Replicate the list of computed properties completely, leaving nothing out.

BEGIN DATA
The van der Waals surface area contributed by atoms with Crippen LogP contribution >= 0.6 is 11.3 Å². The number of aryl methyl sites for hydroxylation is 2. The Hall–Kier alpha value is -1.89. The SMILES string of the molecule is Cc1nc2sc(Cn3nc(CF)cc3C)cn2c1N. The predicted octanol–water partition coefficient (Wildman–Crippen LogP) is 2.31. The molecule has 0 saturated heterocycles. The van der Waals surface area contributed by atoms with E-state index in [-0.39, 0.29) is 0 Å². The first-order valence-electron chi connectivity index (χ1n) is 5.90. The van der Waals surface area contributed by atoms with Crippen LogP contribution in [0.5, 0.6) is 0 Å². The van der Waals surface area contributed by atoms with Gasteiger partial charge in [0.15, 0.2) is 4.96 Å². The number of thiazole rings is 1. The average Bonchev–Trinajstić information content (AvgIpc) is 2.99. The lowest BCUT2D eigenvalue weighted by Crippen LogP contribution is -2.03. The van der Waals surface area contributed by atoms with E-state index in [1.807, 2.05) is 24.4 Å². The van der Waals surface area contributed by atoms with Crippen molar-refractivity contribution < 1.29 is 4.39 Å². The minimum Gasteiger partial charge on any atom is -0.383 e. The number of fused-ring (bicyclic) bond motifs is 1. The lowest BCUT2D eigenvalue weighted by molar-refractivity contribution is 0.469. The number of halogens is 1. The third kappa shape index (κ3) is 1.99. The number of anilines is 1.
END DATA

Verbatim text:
The van der Waals surface area contributed by atoms with Crippen LogP contribution >= 0.6 is 11.3 Å². The number of aryl methyl sites for hydroxylation is 2. The Hall–Kier alpha value is -1.89. The SMILES string of the molecule is Cc1nc2sc(Cn3nc(CF)cc3C)cn2c1N. The predicted octanol–water partition coefficient (Wildman–Crippen LogP) is 2.31. The molecule has 0 saturated heterocycles. The van der Waals surface area contributed by atoms with E-state index in [-0.39, 0.29) is 0 Å². The first-order valence-electron chi connectivity index (χ1n) is 5.90. The van der Waals surface area contributed by atoms with Crippen LogP contribution in [0.5, 0.6) is 0 Å². The van der Waals surface area contributed by atoms with Gasteiger partial charge in [0.15, 0.2) is 4.96 Å². The number of thiazole rings is 1. The average Bonchev–Trinajstić information content (AvgIpc) is 2.99. The lowest BCUT2D eigenvalue weighted by Crippen LogP contribution is -2.03. The van der Waals surface area contributed by atoms with E-state index in [1.807, 2.05) is 24.4 Å². The van der Waals surface area contributed by atoms with Crippen molar-refractivity contribution < 1.29 is 4.39 Å². The minimum Gasteiger partial charge on any atom is -0.383 e. The number of fused-ring (bicyclic) bond motifs is 1. The lowest BCUT2D eigenvalue weighted by molar-refractivity contribution is 0.469. The number of halogens is 1. The third kappa shape index (κ3) is 1.99. The number of anilines is 1.